Tap the red “NGB” button on the busy steering wheel (“NGB” stands for N-Grin Boost, which is about the dumbest moniker I can think of that’s attached to any vehicle) and you get 10 seconds of maximum everything, just as the Genesis GV60 offers, and which I first experienced 10 years ago on Porsches. An extra 40 horsepower is created to boost maximum power to a seat-pinning 641 horsepower and you’re off. Apparently, it’s good for accelerating from zero to 100 kilometres an hour in 3.4 seconds.
Which brings me to my unfortunate meeting with the California Highway Patrol, up on the twisting Angeles Crest Highway.
I was driving on my best behaviour with a Hyundai representative in the passenger seat, stuck behind an older Mercedes sedan that was tootling along well below the speed limit. Its driver was oblivious to the concept of pulling over at the many courtesy passing points. So when a straight stretch appeared, short but sweet, I pulled out, dropped down a couple of simulated gears, and floored the throttle. I was comfortable with the car’s instant torque and incredible acceleration.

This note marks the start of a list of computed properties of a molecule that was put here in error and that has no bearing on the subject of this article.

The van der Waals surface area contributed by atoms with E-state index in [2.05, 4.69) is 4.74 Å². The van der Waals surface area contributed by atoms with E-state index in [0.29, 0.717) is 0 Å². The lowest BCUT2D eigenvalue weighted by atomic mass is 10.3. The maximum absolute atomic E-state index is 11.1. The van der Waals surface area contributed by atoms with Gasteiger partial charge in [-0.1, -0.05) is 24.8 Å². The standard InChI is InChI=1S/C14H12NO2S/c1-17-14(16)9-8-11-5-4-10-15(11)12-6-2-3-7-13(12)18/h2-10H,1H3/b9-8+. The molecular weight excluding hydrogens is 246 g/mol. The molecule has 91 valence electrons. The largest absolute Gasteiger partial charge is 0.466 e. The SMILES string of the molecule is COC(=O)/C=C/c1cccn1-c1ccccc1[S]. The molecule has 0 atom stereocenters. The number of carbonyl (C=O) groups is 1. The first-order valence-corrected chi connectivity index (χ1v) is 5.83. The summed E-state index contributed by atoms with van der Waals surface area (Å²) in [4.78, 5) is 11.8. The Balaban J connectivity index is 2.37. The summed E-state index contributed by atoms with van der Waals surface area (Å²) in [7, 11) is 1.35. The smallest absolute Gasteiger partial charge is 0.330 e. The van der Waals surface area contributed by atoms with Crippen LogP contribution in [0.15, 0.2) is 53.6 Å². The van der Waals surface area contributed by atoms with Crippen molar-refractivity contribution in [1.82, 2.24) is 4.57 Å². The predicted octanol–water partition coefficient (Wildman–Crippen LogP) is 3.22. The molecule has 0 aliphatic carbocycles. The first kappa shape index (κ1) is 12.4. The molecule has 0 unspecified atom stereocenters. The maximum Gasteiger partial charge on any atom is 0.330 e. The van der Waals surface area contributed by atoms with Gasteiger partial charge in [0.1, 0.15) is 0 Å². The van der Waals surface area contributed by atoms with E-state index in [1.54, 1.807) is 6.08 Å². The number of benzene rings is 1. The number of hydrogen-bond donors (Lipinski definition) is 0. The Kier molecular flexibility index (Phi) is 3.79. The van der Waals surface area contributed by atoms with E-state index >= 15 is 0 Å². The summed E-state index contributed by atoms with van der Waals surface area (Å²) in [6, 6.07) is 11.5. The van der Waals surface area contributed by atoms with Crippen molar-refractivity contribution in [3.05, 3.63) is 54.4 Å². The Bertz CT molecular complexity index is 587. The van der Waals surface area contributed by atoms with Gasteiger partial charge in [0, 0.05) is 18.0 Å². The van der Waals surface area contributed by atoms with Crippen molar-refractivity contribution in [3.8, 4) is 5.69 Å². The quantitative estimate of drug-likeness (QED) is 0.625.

Except I hit the rev limiter almost instantly and stopped accelerating. My brain refused to tell my fingers to flick the paddle and shift into the next gear. I’ve been driving electric cars for the past decade and this is not an instinctive action because EVs don’t have gears and just surge all the way to top speed without shifting. In reality, it was likely less than a second before all the inputs clicked into place and I shifted up and surged past, but that was too long. It took me closer to the upcoming curve than I would have liked, on the wrong side of double yellow lines just as the cruiser came around the corner toward me.
I pulled over immediately, before the cop even turned around and activated his lights. The Mercedes pootled past and when the officer arrived, he didn’t look impressed. Not with my driving and certainly not with my boy-racer car. We had a short conversation and he let me go with a well-deserved warning.
Perhaps this really is the reason I’m so down on this car, because it wants to be on a racetrack with its extra helpings of cobalt and nickel and lithium, and it’s a waste to drive it responsibly on public roads. I’d be more forgiving if all its technology was fitted to a more appropriate car, like a smaller hot-hatchback Kona or a sleeker Ioniq 6. Instead, it’s boxy and wedgy and should be carrying a dog in the back on the way to the park.
This is, apparently, just the start of Hyundai’s aspirations for electric cars and its N division. God help us all.